think before you write (or at least, before you hand it in)

By Alison Campbell 26/04/2010

I’ve spent a lot of time lately marking essays from my first-year students. For many of them, this may be the first essay they’ve written in a while, & along with getting their heads around the essay-writing process, they’ve also got to come to terms with the academic environment that they’re working in. That means: making sure that they research the topic; read reasonably widely around the question they’ve chosen to work on (I always give a choice); make sure that as they write they cite the sources that they’ve used; include a properly-formatted References section; choose good-quality sources of information, & so on & so forth.

All that is probably a fairly daunting task if you’re new to the game, so I try to give as much guidance & direction as possible. There’s an outline of some of the key ideas i’ll be looking for, for example. And we give a lot of instruction, in the Study Guide & in tutorials, on things like references, proper citations, how to paraphrase, together with the really basic stuff like double-spacing, wide left-hand margins (for marker’s comments)…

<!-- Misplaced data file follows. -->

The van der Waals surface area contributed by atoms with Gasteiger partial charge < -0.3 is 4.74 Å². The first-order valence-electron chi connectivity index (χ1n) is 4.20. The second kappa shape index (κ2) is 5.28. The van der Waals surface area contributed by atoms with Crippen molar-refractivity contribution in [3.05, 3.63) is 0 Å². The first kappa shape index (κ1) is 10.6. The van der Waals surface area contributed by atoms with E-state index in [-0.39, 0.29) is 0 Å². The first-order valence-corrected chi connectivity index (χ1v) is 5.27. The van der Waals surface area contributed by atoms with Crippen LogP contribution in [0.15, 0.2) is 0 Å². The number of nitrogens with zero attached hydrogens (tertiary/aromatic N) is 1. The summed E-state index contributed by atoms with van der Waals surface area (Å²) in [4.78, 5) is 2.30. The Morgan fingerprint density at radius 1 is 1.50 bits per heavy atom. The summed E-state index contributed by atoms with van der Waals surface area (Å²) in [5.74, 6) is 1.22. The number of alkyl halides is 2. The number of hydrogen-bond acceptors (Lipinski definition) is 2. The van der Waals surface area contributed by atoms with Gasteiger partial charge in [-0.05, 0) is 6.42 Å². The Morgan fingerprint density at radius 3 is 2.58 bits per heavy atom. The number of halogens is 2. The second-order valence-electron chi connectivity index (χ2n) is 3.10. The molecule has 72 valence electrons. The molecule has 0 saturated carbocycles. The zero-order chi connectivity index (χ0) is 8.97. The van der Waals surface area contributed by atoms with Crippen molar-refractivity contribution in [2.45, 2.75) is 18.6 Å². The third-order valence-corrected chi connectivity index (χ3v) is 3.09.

Now, if you’re given that sort of support, use it! Follow instructions! I have lost count of the number of times I’ve written ‘please follow instructions’ on these essays, but overall far too many people have lost marks that they didn’t need to…

But going beyond that, it’s also necessary to think carefully & critically about the question & how you’re intending to answer it – the meaty stuff, that goes beyond issues of presentation. If you’ve been following this blog for a while, & you’re preparing for Scholarship Biology at the end of the year, you might remember me saying that a common problem for schol candidates is a tendency to do a ‘brain dump’: to write down anything and everything that might seem remotely relevant to the topic. This doesn’t do you any favours, because it does rather suggest that you haven’t thought your answer through – and skills such as critical thinking & the ability to integrate information into a coherent whole are some of the attributes that the examiner is looking for in successful candidates.